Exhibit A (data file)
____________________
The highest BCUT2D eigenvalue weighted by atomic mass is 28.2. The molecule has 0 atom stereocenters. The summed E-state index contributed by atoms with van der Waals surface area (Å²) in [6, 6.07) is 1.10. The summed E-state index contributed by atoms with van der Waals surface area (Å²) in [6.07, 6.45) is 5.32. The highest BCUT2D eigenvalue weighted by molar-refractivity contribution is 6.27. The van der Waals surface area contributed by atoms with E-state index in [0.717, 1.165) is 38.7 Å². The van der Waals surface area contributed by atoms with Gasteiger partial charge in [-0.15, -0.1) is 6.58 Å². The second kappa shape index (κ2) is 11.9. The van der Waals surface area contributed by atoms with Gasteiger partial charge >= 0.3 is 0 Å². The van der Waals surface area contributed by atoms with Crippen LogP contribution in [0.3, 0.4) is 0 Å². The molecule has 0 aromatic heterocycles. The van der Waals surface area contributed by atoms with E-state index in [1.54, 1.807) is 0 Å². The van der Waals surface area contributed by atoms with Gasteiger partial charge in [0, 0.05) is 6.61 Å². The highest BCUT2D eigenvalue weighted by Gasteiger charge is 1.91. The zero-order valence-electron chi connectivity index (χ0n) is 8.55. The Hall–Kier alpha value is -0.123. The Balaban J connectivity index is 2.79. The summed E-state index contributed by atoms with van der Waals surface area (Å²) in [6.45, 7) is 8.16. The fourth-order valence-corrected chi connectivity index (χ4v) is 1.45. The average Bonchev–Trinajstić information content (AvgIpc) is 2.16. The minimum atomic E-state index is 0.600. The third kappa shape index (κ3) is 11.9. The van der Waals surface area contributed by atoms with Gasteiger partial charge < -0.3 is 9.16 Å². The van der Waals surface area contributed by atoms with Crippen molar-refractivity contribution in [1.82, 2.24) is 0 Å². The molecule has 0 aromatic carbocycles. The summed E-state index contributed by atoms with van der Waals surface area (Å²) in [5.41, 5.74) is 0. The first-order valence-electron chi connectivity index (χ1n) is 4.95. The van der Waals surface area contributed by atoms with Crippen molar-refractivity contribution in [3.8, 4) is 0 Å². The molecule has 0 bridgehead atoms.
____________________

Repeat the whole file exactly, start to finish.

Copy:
The highest BCUT2D eigenvalue weighted by atomic mass is 28.2. The molecule has 0 atom stereocenters. The summed E-state index contributed by atoms with van der Waals surface area (Å²) in [6, 6.07) is 1.10. The summed E-state index contributed by atoms with van der Waals surface area (Å²) in [6.07, 6.45) is 5.32. The highest BCUT2D eigenvalue weighted by molar-refractivity contribution is 6.27. The van der Waals surface area contributed by atoms with E-state index in [0.717, 1.165) is 38.7 Å². The van der Waals surface area contributed by atoms with Gasteiger partial charge in [-0.15, -0.1) is 6.58 Å². The second kappa shape index (κ2) is 11.9. The van der Waals surface area contributed by atoms with Gasteiger partial charge >= 0.3 is 0 Å². The van der Waals surface area contributed by atoms with Crippen LogP contribution in [0.3, 0.4) is 0 Å². The molecule has 0 aromatic heterocycles. The van der Waals surface area contributed by atoms with E-state index in [1.54, 1.807) is 0 Å². The van der Waals surface area contributed by atoms with Gasteiger partial charge in [0, 0.05) is 6.61 Å². The highest BCUT2D eigenvalue weighted by Gasteiger charge is 1.91. The zero-order valence-electron chi connectivity index (χ0n) is 8.55. The Hall–Kier alpha value is -0.123. The Balaban J connectivity index is 2.79. The summed E-state index contributed by atoms with van der Waals surface area (Å²) in [6.45, 7) is 8.16. The fourth-order valence-corrected chi connectivity index (χ4v) is 1.45. The average Bonchev–Trinajstić information content (AvgIpc) is 2.16. The minimum atomic E-state index is 0.600. The third kappa shape index (κ3) is 11.9. The van der Waals surface area contributed by atoms with Gasteiger partial charge < -0.3 is 9.16 Å². The van der Waals surface area contributed by atoms with Crippen molar-refractivity contribution in [1.82, 2.24) is 0 Å². The molecule has 0 aromatic carbocycles. The summed E-state index contributed by atoms with van der Waals surface area (Å²) in [5.41, 5.74) is 0. The first-order valence-electron chi connectivity index (χ1n) is 4.95. The van der Waals surface area contributed by atoms with Crippen molar-refractivity contribution in [3.8, 4) is 0 Å². The molecule has 0 bridgehead atoms.